Pastoral Points: January 10, 2014

How to Improve Your Sermons in 2014 (From a Preacher from the 1800’s)Eric McKiddie

John Broadus, a 19th century homiletics professor and seminary president, is considered to be the father of modern day expository preaching. In his book, On the Preparation and Delivery of Sermons, Broadus offers five ways to improve as a preacher (p. xv). Despite who long ago he wrote, each of these avenues is still highly effective today. He says, “Besides treatises on preaching, the chief sources of instruction in homiletics are as follows:”


The Absolute Best iPhone Apps for PastorsBrandon Hilgemann

If you are a pastor with an iPhone, like me, you are probably always looking for the best apps for your iPhone to make it even better. I am completely obsessed with finding the absolute best apps for pastors in the iTunes store. Because of this, I am constantly searching for new apps. Here is my current list of favorites.


The Six People Americans Now Trust More Than Their Pastor — Christianity Today

Once again, Gallup has examined who Americans regard as the most honest and ethical person in their lives—and found that the answer is not their pastor, but their nurse or pharmacist. In fact, recorded public trust in clergy has now reached an all-time low, with only 47 percent of Americans rating clergy highly on honesty and ethics (compared to 82 percent saying the same about nurses).


The Pastor as Theologian — Al Mohler

The transformation of theology into an academic discipline more associated with the university than the church has been one of the most lamentable developments of the last several centuries. In the earliest eras of the church, and through the annals of Christian history, the central theologians of the church were its pastors.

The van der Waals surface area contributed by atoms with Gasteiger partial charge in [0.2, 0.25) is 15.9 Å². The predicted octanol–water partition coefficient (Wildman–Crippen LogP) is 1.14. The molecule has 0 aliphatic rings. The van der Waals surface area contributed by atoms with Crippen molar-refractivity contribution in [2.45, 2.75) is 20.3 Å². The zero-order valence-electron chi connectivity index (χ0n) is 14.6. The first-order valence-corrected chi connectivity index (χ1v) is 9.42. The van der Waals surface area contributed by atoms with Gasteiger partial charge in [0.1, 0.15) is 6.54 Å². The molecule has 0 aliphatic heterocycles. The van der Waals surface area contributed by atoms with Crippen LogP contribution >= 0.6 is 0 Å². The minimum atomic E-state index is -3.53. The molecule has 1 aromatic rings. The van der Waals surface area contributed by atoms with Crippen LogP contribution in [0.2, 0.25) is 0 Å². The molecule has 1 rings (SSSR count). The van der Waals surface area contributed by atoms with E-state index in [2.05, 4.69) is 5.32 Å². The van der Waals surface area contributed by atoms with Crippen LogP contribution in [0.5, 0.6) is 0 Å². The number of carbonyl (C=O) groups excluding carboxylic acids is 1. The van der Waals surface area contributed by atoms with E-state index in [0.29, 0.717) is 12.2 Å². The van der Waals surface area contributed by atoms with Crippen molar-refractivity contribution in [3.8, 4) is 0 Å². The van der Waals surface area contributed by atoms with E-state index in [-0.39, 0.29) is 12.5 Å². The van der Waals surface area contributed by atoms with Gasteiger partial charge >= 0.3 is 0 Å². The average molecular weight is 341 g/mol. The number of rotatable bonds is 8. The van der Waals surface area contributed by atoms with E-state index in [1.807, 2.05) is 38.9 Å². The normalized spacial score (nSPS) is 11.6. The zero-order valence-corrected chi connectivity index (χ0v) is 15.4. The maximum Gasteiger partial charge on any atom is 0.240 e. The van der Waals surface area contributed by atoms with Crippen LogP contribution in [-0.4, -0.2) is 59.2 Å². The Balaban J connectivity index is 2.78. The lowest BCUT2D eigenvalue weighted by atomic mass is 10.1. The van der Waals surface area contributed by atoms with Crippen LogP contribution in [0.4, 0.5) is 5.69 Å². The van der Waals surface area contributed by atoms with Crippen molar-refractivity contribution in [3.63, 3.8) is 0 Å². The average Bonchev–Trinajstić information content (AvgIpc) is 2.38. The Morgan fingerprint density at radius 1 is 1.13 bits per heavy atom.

7 Strong, but Hopefully Helpful Words for Pastors — Ron Edmondson

One thing that sets me apart from some pastors is that the amount of time I spent in the business world is greater than the time I have been in ministry. It has given me a unique perspective. It’s also helped me realize I didn’t understand the unique pressures of ministry completely until I was in ministry. It’s made me want to encourage pastors whenever I can. That’s the point of this post.


How to Stop Being a Boring Preacher — Justin Taylor

It is a sign to your people that your mind is healthy and a means to awakening their health. Sick minds can only deal in abstractions and cannot get outside themselves to be moved by concrete, external wonders. And you will never be a tender person toward your people if you merely communicate the heaviness of unhealthy concepts and theories rather than the stuff of the world in which they live.

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